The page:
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Bellingham UCC plans The Ground Floor for homeless youth

Bellingham First Congregational UCC renovates basement for Northwest Youth Services. Drawings at the top and the basement below.
Photo courtesy of David Weasley

When First Congregational UCC of Bellingham built a new sanctuary 20 years ago, it had a vision of using the unfinished basement below it for community outreach and mission.

Until recently, it has used the space for storing furniture for the Interfaith Coalition for Homelessness and for its own Fresh Start ministry to supply towels and kitchen supplies to women leaving a domestic violence shelter.

The congregation has a new vision now, growing out of its more than 30 years of dedication to serve people experiencing homelessness in Whatcom County, conversations with other nonprofits and city officials, and its partnership with Northwest Youth Services’ outreach to youth on the streets and youth in families facing homelessness.

After a year and a half of visiting facilities, researching best practices and listening to needs, its Mission and Justice Board brought a proposal to the congregational meeting in June 2016 to renovate a portion of the unfinished basement to welcome Northwest Youth Services, a local nonprofit whose mission fits the congregation’s values to use the space.

“We are renovating our building for mission right here in our community. The Ground Floor project is becoming known throughout Bellingham and bringing the Divine’s rejuvenating spirit to many,” said David Weasley, minister for youth, young adults and mission a position that started in March 2017.  He previously served as acting youth program director for about a year.

David and his partner moved to Bellingham two years ago from Chicago, where David has served several churches and worked with homeless youth in Night Ministry, which has a similar model.  He graduated from Chicago Theological School in 2009 and Oberlin in religion in 2006.  He has dual standing with the PNC-UCC and American Baptist Church.

In 1996, First Congregational began preparations to expand its building. In 2002.they broke ground for the current sanctuary and unfinished basement. Since that time, they have prayed and discerned how the Spirit calls their congregation to use the unfinished space for local mission.

In January 2015, church members gathered in the unfinished basement to hear and give input about what Whatcom County needed to support people experiencing homelessness.

Then they researched options. Volunteers and staff spent the months after voting to renovate the daylight basement doing preparatory groundwork. In November 2017, a congregational meeting voted overwhelmingly to move forward with a three-year capital campaign—along with other ongoing fund raising—to raise $850,000 from the congregation of more than 400 members, plus funds from the community and grants.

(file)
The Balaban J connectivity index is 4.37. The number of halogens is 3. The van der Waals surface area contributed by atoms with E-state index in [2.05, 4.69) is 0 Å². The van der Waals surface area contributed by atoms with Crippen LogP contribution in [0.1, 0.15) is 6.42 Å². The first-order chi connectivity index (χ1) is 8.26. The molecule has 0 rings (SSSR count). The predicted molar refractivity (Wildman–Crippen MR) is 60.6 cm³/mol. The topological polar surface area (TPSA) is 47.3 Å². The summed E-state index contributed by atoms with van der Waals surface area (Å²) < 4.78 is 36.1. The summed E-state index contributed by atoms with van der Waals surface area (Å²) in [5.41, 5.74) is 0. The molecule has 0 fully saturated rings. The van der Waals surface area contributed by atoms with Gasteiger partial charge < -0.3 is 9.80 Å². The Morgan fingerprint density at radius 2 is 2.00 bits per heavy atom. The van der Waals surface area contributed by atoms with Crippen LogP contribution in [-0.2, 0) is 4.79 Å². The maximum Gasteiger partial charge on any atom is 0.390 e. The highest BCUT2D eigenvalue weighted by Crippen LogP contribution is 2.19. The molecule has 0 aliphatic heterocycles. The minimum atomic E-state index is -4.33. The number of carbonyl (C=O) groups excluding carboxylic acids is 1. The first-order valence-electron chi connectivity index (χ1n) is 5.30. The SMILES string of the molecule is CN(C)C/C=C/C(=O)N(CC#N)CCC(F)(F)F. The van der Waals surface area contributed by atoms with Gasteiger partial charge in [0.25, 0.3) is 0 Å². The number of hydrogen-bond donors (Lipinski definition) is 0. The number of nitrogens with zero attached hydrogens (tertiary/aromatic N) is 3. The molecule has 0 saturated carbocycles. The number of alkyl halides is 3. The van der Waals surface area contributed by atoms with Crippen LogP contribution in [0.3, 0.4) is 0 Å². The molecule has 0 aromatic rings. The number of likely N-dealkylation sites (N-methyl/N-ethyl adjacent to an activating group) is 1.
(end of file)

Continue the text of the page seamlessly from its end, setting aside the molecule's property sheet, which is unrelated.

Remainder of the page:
They have met with and requested a grant from the PNC Church Development Committee to share in the project.

“Our hope is that other PNC churches will learn about the project and see it as a model to partner with other nonprofits,” said David.

Once pledges are made—and they are nearly $150,000 on the way—they will begin building this summer and into the early fall.

For the foreseeable future, The Ground Floor will provide day-use space for youth, ages 13 to 24, experiencing homelessness in the community. The program will be staffed and operated by Northwest Youth Services with support from First Congregational Church.

Church members has supported the model of Northwest Youth Services serving youth in the community.

The Ground Floor will be flexible in services it will offer, including showers, laundry, lavatories, nap rooms and meeting space, said David, who has an online tour envisioning the transformation of the basement at

“The Ground Floor will be set aside, in perpetuity, for local mission work in the Bellingham community and, should Northwest Youth Services no longer need this space, other nonprofit community services will have first consideration for the space in the future. The Ground Floor will continue to serve justice work without regard to religious belief and honoring our Open and Affirming covenant,” said David.

“A 2012 study revealed that about 40 percent of youth experiencing homelessness are LGBTQ youth,” said David.

In Bellingham, of the more than 700 homeless people on a given day, about 23 percent are under the age of 18.  Currently Northwest Youth Services outreach team with five staff, interns and volunteers sees 20 youth a day, meeting them on the streets or in their small quarters.  They expect to be able to each more in the larger space.

“Our goal is to provide a safe space where 13-24-year-olds experiencing homelessness can connect with resources to connect with education, housing, job training, mental health and other services, and can experience radical welcome,” he said.

The renovation will also include an outside ramp for wheelchair access.

There will be a gathering space with couches and chairs, a reception area for snacks and access to services, meeting rooms for counselors, a family-style kitchen for cooking together, a washer and dryer area,

“This is not something extra, but it’s a starting place for us as community of faith, as followers of Jesus.” David said.

For information, call 360-734-3720 or email


Pacific Northwest United Church of Christ News © February-March 2018


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